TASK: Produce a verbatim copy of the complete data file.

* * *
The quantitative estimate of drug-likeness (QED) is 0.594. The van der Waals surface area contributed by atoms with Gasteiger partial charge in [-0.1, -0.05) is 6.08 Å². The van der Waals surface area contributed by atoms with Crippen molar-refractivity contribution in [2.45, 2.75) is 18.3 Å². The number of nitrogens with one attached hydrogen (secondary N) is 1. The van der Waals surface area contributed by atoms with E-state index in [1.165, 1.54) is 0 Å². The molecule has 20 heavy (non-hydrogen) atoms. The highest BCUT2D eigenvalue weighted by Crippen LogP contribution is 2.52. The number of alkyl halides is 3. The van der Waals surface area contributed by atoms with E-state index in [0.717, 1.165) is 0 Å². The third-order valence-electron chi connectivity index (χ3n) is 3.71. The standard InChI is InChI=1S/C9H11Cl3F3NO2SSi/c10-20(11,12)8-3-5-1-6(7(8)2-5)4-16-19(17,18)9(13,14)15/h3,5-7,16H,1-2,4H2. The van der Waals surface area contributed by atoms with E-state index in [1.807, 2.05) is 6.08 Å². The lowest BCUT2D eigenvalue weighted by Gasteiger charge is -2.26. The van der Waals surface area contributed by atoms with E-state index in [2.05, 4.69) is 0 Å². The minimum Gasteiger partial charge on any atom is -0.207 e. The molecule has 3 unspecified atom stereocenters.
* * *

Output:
The quantitative estimate of drug-likeness (QED) is 0.594. The van der Waals surface area contributed by atoms with Gasteiger partial charge in [-0.1, -0.05) is 6.08 Å². The van der Waals surface area contributed by atoms with Crippen molar-refractivity contribution in [2.45, 2.75) is 18.3 Å². The number of nitrogens with one attached hydrogen (secondary N) is 1. The van der Waals surface area contributed by atoms with E-state index in [1.165, 1.54) is 0 Å². The molecule has 20 heavy (non-hydrogen) atoms. The highest BCUT2D eigenvalue weighted by Crippen LogP contribution is 2.52. The number of alkyl halides is 3. The van der Waals surface area contributed by atoms with E-state index in [0.717, 1.165) is 0 Å². The third-order valence-electron chi connectivity index (χ3n) is 3.71. The standard InChI is InChI=1S/C9H11Cl3F3NO2SSi/c10-20(11,12)8-3-5-1-6(7(8)2-5)4-16-19(17,18)9(13,14)15/h3,5-7,16H,1-2,4H2. The van der Waals surface area contributed by atoms with E-state index in [1.807, 2.05) is 6.08 Å². The lowest BCUT2D eigenvalue weighted by Gasteiger charge is -2.26. The van der Waals surface area contributed by atoms with E-state index in [2.05, 4.69) is 0 Å². The minimum Gasteiger partial charge on any atom is -0.207 e. The molecule has 3 unspecified atom stereocenters.